Introduction to Magnesium Element
Do you know that there are 118 elements in the periodic table, and magnesium is one of the most abundant and reactive metals on earth? It is one of the most chemically active alkaline earth metals (elements of group 2 of the periodic table). It is placed in the second row at the second position in the periodic table. Magnesium has 12 electrons and protons. Additionally, it has two valence electrons (negative particles that participate in chemical reactions) in the outer shell.
Physical Properties of Magnesium
The physical properties of magnesium are as follows:
The magnesium symbol is 'Mg'.
Its atomic number and mass are 12 and 24.305, respectively.
It is a silvery-white element found in the solid state.
Its density is 1.738 grams per cubic centimetre, due to which it sinks in the water.
The melting and boiling points are 650°C and 1091°C.
It is lightweight and strong.
Chemical Properties of Magnesium
The chemical properties of magnesium are determined due to its high reactivity. These magnesium properties include the following:
High flammability, burns with a white flare at high temperatures.
React with oxygen and form oxides.
Reacts rapidly with hot water and slowly with cold water.
Combines with non-metals such as sulphur, phosphorus, and nitrogen to form compounds.
React with acids such as hydrochloric acid, sulphuric acid, etc.
Uses of Magnesium
Magnesium has multiple purposes ranging from chemical tests to everyday life uses. Here are its applications in different areas.
It produces different metals through reactions.
Used as a catalyst to increase the reaction rate.
Promotes organic reactions involving reduction, oxidation, etc.
Magnesium Chemical Reactions
Magnesium compounds are used to produce metals, cement, and glass. Some examples of magnesium metals are steel, iron, and non-ferrous metals.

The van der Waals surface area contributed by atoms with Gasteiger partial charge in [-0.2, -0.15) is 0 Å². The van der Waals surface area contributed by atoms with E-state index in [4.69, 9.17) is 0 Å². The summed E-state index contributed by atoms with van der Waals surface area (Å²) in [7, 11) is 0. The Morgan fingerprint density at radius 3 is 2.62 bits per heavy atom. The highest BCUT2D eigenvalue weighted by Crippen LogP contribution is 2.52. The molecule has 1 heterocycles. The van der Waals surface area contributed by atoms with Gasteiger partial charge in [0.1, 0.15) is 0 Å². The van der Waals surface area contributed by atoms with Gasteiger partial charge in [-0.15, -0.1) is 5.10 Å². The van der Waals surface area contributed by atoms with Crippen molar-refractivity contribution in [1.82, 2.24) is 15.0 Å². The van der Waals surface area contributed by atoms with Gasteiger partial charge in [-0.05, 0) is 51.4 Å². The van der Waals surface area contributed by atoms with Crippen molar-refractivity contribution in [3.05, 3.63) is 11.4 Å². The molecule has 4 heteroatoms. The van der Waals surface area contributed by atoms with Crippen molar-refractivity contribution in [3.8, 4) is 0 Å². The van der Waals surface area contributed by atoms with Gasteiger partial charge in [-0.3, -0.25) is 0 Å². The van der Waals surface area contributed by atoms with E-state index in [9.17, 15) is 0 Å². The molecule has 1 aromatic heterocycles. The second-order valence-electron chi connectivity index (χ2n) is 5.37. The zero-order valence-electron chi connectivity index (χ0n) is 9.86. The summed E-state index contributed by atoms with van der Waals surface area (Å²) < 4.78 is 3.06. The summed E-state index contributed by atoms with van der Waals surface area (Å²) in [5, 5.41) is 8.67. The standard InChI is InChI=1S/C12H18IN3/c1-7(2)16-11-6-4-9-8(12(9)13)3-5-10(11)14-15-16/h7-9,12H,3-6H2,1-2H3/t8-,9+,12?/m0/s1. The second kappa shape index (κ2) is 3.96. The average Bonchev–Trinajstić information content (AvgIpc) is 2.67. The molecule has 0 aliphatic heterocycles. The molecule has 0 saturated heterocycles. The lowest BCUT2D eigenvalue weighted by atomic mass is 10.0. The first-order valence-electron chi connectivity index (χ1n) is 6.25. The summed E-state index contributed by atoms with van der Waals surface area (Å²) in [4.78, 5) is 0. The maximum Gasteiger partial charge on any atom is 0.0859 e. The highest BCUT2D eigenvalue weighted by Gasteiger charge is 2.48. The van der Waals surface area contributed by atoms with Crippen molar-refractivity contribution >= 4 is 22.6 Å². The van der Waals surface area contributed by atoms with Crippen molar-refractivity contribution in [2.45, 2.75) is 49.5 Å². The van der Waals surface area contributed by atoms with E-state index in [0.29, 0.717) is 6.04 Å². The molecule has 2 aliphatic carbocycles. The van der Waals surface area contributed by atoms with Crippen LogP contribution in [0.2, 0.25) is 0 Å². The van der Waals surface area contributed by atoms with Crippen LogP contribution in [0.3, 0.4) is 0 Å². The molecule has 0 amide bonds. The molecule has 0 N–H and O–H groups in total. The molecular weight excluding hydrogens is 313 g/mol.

Used in making bombs and explosives due to its high reactivity.
Used to make alloys for building construction.
Widely used for missile and aeroplane construction.
Helps to produce photographic plates in the printing industry.
It is used in flashlight photography and pyrotechnics (firework industry).
Helps to manufacture products such as laptops, car seats, luggage bags, power tools, and cameras.
Works as a purifier to remove sulphur from steel and molten iron.
Magnesium is a significant element for plant and animal growth and development.
In plants, it helps make chlorophyll, a pigment that captures sunlight to make food.
It promotes photosynthesis.
Plants can suffer from conditions such as stunted growth, cell death, and drying of leaves due to the lack of magnesium.
In humans, it is involved in more than 300 biochemical reactions, including energy production, gene maintenance, protein formation, nervous system regulation, muscle movements, etc.
It helps remove blood sugar from the body and enhances exercise performance.
Increases muscle mass and power.
It regulates brain functions and swinging moods.
It may help decrease symptoms of anxiety and depression.
It can cure diabetes.
Magnesium plays a critical role in keeping heart muscles healthy.
It decreases the risk of stroke, high blood pressure, and heart diseases.
It has anti-aging and anti-inflammatory properties.
Increases immunity to fight against diseases.
Prevent migraine attacks and treat headaches.
Promote bone health and prevent bone disorders like osteoporosis.
The everyday uses of magnesium include the following:
It helps reduce menstrual symptoms such as abdominal cramps, back pain, fatigue, etc.
It decreases tiredness and increases energy.
It reduces the chances of fractures.
Treats sleep disorders and improves sleep quality.
Magnesium is a naturally occurring element that exists in a chemical compound form due to its hyper-reactive nature. It appears in a solid state and is found in mineral decompositions. It comes with numerous benefits and applications varying from chemical to daily-life applications.